Can We Kiss those Fouettés Goodbye?

Last week, in The New York Times survey of “the best of dance” in 2015, Gia Kourlas saluted Misty Copeland, dubbing her “ballet’s new Billy Elliot,” but called her out on her fouetté turns, saying “she needs to fix them.”

Brooklyn Mack and Misty Copeland in Kirk Peterson's SWAN LAKE (Photo: Theo Kossenas)

Brooklyn Mack and Misty Copeland in Kirk Peterson’s SWAN LAKE (Photo: Theo Kossenas)

Amid the vast array of technical foibles and demonstrations of bad taste that littered the ballet landscape in 2015, Misty Copeland’s fouetté turns should not rank very high as a target for sharpshooting critics.

It’s time to bid those 32 fouettés adieu (understanding that we mean any number over eight successive whipping turns – because that’s the threshold at which today’s attention-deficit audiences start yawning and checking their Twitter feeds. And, if you are one of those obsessive balletomanes who entertain themselves by counting the wretched things, you know that few ballerinas actually do 32, because many of them are off the music. Then there are those who throw in the occasional double and triple – because they can, not because the music calls for it.)

Those 32F are now 122 years old and it’s time choreographers started inventing new stuff.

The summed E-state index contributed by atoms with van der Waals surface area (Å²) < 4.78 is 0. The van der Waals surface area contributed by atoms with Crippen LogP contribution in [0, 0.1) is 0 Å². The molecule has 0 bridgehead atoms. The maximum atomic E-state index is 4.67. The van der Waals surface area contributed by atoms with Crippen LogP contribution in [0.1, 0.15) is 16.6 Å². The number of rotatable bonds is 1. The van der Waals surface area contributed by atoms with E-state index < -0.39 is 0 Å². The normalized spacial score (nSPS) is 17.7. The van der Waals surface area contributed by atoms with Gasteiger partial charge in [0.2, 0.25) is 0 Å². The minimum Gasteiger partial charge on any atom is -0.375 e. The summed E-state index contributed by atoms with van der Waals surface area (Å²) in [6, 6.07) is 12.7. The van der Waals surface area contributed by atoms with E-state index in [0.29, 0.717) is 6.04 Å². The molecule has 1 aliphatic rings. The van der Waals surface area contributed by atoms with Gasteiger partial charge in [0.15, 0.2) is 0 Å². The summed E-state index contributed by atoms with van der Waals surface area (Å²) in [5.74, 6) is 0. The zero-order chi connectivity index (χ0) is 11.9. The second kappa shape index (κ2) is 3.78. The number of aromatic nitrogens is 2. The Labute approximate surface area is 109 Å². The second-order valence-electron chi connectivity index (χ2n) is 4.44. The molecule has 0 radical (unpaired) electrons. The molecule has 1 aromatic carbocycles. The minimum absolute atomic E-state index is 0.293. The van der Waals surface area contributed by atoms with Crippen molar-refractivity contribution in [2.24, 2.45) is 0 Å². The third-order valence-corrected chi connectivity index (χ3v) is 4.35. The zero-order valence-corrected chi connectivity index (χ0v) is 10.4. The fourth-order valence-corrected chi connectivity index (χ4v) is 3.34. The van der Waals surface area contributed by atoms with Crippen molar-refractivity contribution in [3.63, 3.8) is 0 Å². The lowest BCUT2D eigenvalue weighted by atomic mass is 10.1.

They were no doubt miraculous back in 1893 when Italian firecracker Pierina Legnani introduced them in Cinderella. But now they’ve been in the repertoire for ages, growing mold, and training methods have improved to the point where many dancers without any other outward signs of artistry can pull them off.

Few ballerinas do them acceptably, however.

All the rest should hone their exit strategies – as Misty Copeland did admirably in her maiden outing as Odile with Washington Ballet at the Kennedy Center in April. As Ballet to the People reported, when Copeland’s fouettés started to travel (a no-no in Swan Lake) she switched seamlessly to single pirouettes – each push-off from fifth position a fiery stamp, befitting the seductress Odile, and right on the music.

Other prima ballerinas exit to piqué or chaîné turns. Whatever the strategy, it has to have that air of “I meant to do that.” The replacement step has to be in character and convey the same sensation – either a tornado of malice (Swan Lake) or an expression of euphoria (Don Quixote).

Sara Mearns yielded a textbook example of a weak exit strategy on opening night of Peter Martins’ Swan Lake this past season. She fell out of the fouettés, tried to climb back in, and fell out of them again with a conspicuous bobble. Rarely does re-entry into 32F succeed. In Mearns’ case, the staggering beauty of the rest of her performance diminished the contretemps. She is, after all, one of the greatest living interpreters of the role. She should not have to wrestle with 32F. She could emulate the great Maya Plisetskaya, who ignored them completely, simply replacing them with an electrifying sequence of piqué and chaîné turns en manège. (Mearns’ piqué turns are smoking, as she demonstrated in Liebeslieder Walzer, just a week after Swan Lake.)

Sara Mearns in Peter Martins' SWAN LAKE (Photo: Paul Kolnik)

Sara Mearns in Peter Martins’ SWAN LAKE (Photo: Paul Kolnik)

Check out Plisetskaya’s turns en manège which start at 5:25: